GM and Honda to mass-produce hydrogen fuel cells together


  • h2oflyer

    Does anyone realize how much hydrocarbon fuel is used in making any kind of vehicle.

    If you add up fuel used to transport raw materials to parts manufacturers, fuel used in transporting parts from as many as 300-400 different parts suppliers to each assembly plant, including fuel used in returning specialized parts containers to the parts suppliers, and then add the fuel used in getting the finished vehicle transported to it’s point of sale dealership, you’ve probably used more than a typical mid sized gasoline/diesel car would use in it’s 10 year life.

    Electric vehicles or fuel cells don’t solve the fuel problem, it’s a feel good answer.

    • Jason

      It’s all apart of the times. We have to find the happy middle to technology and price. Yes if you look end to end cars don’t have much green but look back 50 years ago. 12mpg V8 engines on 3 tonne steel frames, now we have engines that produce low emissions or no emissions so the engine its self makes a huge differences because it’s not adding to anything. Manufactures are using greener products as well, better paint, better recycling of unused parts, etc. You’re not wrong by saying cars are not prefect but we have made leaps and bounds in reducing as much CO2 as possible from start to finish.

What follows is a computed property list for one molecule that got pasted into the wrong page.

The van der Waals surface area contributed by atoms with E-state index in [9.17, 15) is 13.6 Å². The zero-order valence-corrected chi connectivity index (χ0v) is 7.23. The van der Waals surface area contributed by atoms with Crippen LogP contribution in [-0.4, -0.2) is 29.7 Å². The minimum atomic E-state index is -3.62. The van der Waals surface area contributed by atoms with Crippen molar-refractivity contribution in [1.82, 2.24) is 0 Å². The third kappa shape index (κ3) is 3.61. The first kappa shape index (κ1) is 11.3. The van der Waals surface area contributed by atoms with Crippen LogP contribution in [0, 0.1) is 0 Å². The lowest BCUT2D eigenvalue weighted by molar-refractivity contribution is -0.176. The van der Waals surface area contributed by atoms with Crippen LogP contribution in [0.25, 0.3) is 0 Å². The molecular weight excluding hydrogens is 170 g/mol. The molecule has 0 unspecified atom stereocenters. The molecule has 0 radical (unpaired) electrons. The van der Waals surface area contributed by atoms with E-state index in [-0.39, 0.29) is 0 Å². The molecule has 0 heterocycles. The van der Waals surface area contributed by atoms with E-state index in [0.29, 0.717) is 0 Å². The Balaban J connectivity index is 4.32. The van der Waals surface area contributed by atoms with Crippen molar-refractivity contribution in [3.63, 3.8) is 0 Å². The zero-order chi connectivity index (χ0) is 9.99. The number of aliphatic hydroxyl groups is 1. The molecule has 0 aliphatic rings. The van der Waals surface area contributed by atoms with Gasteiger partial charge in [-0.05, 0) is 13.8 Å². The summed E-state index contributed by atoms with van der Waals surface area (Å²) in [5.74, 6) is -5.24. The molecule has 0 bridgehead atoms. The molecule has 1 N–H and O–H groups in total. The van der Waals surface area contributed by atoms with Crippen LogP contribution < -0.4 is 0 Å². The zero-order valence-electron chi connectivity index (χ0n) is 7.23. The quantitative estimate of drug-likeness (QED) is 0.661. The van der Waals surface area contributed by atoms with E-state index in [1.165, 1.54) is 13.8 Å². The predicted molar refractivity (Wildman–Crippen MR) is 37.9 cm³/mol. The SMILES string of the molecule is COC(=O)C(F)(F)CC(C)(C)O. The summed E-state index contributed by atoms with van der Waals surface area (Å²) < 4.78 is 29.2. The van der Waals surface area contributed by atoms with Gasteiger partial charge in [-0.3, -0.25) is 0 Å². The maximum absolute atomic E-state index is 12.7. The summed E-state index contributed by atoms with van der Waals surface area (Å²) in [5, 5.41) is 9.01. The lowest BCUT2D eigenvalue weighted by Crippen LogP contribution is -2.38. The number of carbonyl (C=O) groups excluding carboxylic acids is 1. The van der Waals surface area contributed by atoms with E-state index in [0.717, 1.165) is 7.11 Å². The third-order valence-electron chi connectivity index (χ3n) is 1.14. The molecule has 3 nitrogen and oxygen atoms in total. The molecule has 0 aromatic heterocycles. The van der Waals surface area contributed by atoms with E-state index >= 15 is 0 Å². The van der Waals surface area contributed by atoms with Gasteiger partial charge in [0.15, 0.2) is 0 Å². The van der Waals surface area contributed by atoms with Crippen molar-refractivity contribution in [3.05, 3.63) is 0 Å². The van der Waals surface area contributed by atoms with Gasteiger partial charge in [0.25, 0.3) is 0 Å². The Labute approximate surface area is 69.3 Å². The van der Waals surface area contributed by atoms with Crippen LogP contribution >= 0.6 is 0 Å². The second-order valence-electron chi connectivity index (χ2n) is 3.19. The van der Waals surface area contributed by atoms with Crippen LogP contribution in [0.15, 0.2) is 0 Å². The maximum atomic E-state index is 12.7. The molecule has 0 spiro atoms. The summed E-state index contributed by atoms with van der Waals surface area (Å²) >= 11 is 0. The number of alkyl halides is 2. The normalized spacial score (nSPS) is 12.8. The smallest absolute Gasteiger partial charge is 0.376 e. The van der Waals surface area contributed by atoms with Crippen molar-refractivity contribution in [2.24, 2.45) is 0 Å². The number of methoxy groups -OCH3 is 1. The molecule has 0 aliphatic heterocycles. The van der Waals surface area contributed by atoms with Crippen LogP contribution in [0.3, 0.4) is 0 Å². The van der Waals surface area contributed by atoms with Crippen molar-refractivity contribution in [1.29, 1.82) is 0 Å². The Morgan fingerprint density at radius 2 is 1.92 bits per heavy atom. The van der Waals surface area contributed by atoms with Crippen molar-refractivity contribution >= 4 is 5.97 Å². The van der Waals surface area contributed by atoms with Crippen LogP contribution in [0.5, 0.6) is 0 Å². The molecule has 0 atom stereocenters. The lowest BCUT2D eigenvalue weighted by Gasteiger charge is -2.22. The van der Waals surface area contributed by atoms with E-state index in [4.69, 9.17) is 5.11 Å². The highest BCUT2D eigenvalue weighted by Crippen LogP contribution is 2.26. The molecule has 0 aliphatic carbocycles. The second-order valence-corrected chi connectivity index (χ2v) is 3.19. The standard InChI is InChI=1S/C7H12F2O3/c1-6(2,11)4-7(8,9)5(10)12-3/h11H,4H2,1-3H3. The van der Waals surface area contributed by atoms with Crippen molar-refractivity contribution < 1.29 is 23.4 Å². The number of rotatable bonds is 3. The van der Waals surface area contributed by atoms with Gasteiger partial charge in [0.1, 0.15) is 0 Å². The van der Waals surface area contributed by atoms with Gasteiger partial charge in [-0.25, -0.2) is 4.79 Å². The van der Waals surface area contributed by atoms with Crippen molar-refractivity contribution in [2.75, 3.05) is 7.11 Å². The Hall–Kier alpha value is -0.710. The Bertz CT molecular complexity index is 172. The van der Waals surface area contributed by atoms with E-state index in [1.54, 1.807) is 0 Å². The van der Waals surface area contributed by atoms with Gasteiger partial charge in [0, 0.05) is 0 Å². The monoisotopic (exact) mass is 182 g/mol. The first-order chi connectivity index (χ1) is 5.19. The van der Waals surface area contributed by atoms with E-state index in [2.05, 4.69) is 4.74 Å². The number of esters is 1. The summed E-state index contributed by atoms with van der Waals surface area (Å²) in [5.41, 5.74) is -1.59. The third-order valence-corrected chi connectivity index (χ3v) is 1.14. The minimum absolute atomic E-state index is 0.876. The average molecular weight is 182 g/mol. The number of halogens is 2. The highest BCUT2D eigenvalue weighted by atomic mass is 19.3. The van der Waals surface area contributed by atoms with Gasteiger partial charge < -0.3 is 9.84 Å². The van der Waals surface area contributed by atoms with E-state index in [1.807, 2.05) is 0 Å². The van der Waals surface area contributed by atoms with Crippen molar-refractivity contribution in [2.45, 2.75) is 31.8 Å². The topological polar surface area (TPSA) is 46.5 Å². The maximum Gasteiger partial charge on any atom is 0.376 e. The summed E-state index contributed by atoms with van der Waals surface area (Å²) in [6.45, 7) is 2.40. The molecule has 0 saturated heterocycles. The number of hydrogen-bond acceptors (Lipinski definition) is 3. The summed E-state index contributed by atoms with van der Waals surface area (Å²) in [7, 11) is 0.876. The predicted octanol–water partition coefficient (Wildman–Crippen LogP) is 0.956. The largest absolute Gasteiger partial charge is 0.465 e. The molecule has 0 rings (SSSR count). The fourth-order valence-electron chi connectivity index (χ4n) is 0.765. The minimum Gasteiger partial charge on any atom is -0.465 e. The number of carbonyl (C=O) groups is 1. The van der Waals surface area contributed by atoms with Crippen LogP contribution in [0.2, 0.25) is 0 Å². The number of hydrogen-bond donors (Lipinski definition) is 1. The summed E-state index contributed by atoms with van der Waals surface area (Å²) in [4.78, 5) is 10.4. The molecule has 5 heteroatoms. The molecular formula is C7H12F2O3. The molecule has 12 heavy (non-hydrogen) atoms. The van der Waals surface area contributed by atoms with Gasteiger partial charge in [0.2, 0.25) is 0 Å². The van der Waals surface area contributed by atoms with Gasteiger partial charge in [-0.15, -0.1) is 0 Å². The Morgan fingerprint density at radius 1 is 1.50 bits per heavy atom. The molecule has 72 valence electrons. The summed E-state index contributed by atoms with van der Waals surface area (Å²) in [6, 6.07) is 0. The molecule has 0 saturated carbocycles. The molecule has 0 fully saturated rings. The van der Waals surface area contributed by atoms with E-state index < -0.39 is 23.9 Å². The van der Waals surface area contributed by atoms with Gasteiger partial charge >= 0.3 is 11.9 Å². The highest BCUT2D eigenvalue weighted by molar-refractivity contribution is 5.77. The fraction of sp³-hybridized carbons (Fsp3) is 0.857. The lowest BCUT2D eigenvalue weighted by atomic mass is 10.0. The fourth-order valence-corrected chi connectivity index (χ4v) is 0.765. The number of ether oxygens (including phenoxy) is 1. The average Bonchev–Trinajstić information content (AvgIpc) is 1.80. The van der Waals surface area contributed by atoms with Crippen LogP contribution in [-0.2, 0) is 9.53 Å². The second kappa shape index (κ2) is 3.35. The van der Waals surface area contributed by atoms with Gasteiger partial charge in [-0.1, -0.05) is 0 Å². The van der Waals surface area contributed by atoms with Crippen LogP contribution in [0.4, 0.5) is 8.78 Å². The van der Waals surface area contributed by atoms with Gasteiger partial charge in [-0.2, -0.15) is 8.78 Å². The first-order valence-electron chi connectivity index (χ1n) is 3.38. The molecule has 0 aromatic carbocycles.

• h2oflyer

      Yes, I agree that engine efficiency has gotten better and that electric, hybrid and fuel cells are a step forward ; but my point is that the fuel burned to put any type of car on the dealers lot is huge. The transport industry has done a remarkable job in getting their fuel usage down and every town in the US rust belt and SW Ontario (even Mexico) wants an auto parts plant and that is good.

      Look at the millions of cars zipping around Los Angeles freeways on a given day and think about all the fuel burned to put each one there.

    • Tom A

      well you have to start somewhere. Converting people from gas to electric and making the electricity from green sources would be a large reduction of CO2 emissions.

    • h2oflyer

      A start is good , but the diesel fuel burned by the auto industry supply chain/vehicle delivery on the highways and the oceans won’t change.

  • Tom A

    they are out of touch, the technology to invest in is fast charging. I am sure you can push what Teslas superchargers have done even further, and as battery capacity increases electric will be a non-issue. The infrastructure is already there. Hard to see them convincing many gas stations to put in hydrogen refuelling as well without an extreme critical mass or cars on the road to justify it